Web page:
Large-scale pre-trained Vision & Language (VL) models have shown remarkable performance in many applications, enabling replacing a fixed set of supported classes with zero-shot open vocabulary reasoning over (almost arbitrary) natural language prompts. However, recent works have uncovered a fundamental weakness of these models. For example, their difficulty to understand Visual Language Concepts (VLC) that go 'beyond nouns' such as the meaning of non-object words (e.g., attributes, actions, relations, states, etc.), or difficulty in performing compositional reasoning such as understanding the significance of the order of the words in a sentence. In this work, we investigate to which extent purely synthetic data could be leveraged to teach these models to overcome such shortcomings without compromising their zero-shot capabilities. We contribute Synthetic Visual Concepts (SyViC) - a million-scale synthetic dataset and data generation codebase allowing to generate additional suitable data to improve VLC understanding and compositional reasoning of VL models. Additionally, we propose a general VL finetuning strategy for effectively leveraging SyViC towards achieving these improvements. Our extensive experiments and ablations on VL-Checklist, Winoground, and ARO benchmarks demonstrate that it is possible to adapt strong pre-trained VL models with synthetic data significantly enhancing their VLC understanding (e.g. by 9.9% on ARO and 4.3% on VL-Checklist) with under 1% drop in their zero-shot accuracy.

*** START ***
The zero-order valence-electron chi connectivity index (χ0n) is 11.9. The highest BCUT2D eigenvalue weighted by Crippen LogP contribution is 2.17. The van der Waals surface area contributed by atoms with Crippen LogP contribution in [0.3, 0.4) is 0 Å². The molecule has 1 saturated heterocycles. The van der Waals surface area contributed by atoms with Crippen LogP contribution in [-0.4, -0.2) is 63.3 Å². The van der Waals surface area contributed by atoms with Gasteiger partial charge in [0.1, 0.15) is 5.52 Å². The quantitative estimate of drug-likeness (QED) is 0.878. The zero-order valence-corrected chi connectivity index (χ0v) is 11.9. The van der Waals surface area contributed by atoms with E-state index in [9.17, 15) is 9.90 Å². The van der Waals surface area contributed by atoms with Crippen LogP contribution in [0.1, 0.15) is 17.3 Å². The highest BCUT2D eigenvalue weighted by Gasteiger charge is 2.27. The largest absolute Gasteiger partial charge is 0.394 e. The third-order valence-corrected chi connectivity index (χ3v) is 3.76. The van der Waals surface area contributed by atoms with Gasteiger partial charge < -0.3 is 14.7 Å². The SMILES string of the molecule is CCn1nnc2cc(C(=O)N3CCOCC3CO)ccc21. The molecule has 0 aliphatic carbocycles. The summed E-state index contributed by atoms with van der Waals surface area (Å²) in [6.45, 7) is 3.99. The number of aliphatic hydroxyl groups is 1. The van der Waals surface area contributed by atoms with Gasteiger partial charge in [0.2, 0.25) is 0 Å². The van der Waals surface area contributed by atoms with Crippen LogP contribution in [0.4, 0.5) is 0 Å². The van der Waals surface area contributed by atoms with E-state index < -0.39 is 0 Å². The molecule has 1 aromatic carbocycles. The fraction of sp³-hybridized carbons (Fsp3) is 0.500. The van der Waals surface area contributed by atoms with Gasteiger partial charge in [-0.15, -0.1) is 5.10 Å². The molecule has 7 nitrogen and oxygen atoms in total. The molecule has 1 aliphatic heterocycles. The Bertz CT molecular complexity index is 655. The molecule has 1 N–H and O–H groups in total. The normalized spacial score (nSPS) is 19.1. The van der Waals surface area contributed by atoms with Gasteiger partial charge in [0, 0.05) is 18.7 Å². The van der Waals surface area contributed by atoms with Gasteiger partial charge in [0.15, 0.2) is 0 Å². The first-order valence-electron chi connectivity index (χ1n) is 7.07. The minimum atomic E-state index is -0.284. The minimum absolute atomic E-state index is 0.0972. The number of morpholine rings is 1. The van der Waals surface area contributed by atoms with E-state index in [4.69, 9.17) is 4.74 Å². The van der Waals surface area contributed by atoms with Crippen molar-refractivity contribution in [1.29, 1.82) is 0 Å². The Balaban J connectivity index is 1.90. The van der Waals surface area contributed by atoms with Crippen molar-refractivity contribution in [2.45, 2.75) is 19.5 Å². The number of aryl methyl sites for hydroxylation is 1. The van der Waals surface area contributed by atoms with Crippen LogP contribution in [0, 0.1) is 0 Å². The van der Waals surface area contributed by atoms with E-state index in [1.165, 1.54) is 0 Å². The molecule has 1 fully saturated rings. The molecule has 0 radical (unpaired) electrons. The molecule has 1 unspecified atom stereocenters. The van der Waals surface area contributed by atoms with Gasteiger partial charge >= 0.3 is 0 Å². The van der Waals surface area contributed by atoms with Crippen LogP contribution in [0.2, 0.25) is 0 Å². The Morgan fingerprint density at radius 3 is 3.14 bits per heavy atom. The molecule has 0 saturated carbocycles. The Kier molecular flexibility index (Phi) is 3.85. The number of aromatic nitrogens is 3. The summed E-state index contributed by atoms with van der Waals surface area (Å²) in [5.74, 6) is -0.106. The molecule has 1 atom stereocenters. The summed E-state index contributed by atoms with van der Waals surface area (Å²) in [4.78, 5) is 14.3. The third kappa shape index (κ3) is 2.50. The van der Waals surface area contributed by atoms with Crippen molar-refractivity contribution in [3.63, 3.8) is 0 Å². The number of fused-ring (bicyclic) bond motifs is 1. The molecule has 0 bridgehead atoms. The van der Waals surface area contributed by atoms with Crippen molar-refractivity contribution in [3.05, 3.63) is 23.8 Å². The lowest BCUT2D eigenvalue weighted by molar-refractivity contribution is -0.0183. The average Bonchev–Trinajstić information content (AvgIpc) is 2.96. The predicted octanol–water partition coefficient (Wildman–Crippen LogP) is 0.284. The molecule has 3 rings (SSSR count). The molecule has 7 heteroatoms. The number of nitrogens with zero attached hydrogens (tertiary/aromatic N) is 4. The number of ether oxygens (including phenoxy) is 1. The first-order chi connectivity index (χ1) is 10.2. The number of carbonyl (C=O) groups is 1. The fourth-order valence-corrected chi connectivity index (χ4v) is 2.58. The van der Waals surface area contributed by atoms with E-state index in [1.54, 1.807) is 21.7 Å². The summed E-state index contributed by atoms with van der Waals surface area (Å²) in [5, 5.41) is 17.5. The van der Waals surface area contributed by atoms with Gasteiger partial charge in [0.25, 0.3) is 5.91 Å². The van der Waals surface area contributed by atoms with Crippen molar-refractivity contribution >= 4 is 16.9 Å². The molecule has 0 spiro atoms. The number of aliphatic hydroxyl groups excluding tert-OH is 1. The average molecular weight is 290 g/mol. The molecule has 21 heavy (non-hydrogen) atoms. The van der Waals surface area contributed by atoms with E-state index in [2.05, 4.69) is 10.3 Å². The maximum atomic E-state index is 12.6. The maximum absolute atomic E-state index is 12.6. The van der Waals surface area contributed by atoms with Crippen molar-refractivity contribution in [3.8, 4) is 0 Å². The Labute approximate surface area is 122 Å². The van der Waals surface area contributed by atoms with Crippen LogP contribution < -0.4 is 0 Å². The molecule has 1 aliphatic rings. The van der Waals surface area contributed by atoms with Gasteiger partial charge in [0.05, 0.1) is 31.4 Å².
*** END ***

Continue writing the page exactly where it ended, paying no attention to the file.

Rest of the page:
Deepfakes pose a serious threat to our digital society by fueling the spread of misinformation. It is essential to develop techniques that both detect them, and effectively alert the human user to their presence. Here, we introduce a novel deepfake detection framework that meets both of these needs. Our approach learns to generate attention maps of video artifacts, semi-supervised on human annotations. These maps make two contributions. First, they improve the accuracy and generalizability of a deepfake classifier, demonstrated across several deepfake detection datasets. Second, they allow us to generate an intuitive signal for the human user, in the form of "Deepfake Caricatures": transformations of the original deepfake video where attended artifacts are exacerbated to improve human recognition. Our approach, based on a mixture of human and artificial supervision, aims to further the development of countermeasures against fake visual content, and grants humans the ability to make their own judgment when presented with dubious visual media.